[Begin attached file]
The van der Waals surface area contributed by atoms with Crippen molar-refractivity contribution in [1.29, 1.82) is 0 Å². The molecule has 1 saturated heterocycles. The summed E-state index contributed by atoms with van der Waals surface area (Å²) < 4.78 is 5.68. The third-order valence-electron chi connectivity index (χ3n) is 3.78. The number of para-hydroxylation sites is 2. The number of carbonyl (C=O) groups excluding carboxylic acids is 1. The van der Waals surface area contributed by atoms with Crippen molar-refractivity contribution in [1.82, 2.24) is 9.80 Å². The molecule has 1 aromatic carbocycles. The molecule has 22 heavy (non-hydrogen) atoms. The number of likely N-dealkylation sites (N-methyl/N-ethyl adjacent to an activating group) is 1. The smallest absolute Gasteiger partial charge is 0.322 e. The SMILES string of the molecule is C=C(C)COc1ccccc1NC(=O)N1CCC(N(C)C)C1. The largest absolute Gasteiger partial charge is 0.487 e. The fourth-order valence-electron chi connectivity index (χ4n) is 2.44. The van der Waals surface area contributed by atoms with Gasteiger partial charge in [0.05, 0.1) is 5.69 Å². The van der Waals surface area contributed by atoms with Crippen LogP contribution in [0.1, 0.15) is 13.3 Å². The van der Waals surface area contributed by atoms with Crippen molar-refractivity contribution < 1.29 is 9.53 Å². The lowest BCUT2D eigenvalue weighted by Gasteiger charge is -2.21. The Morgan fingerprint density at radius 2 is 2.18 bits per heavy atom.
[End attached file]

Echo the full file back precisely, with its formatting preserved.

The van der Waals surface area contributed by atoms with Crippen molar-refractivity contribution in [1.29, 1.82) is 0 Å². The molecule has 1 saturated heterocycles. The summed E-state index contributed by atoms with van der Waals surface area (Å²) < 4.78 is 5.68. The third-order valence-electron chi connectivity index (χ3n) is 3.78. The number of para-hydroxylation sites is 2. The number of carbonyl (C=O) groups excluding carboxylic acids is 1. The van der Waals surface area contributed by atoms with Crippen molar-refractivity contribution in [1.82, 2.24) is 9.80 Å². The molecule has 1 aromatic carbocycles. The molecule has 22 heavy (non-hydrogen) atoms. The number of likely N-dealkylation sites (N-methyl/N-ethyl adjacent to an activating group) is 1. The smallest absolute Gasteiger partial charge is 0.322 e. The SMILES string of the molecule is C=C(C)COc1ccccc1NC(=O)N1CCC(N(C)C)C1. The largest absolute Gasteiger partial charge is 0.487 e. The fourth-order valence-electron chi connectivity index (χ4n) is 2.44. The van der Waals surface area contributed by atoms with Gasteiger partial charge in [0.05, 0.1) is 5.69 Å². The van der Waals surface area contributed by atoms with Crippen LogP contribution in [0.1, 0.15) is 13.3 Å². The van der Waals surface area contributed by atoms with Crippen molar-refractivity contribution < 1.29 is 9.53 Å². The lowest BCUT2D eigenvalue weighted by Gasteiger charge is -2.21. The Morgan fingerprint density at radius 2 is 2.18 bits per heavy atom.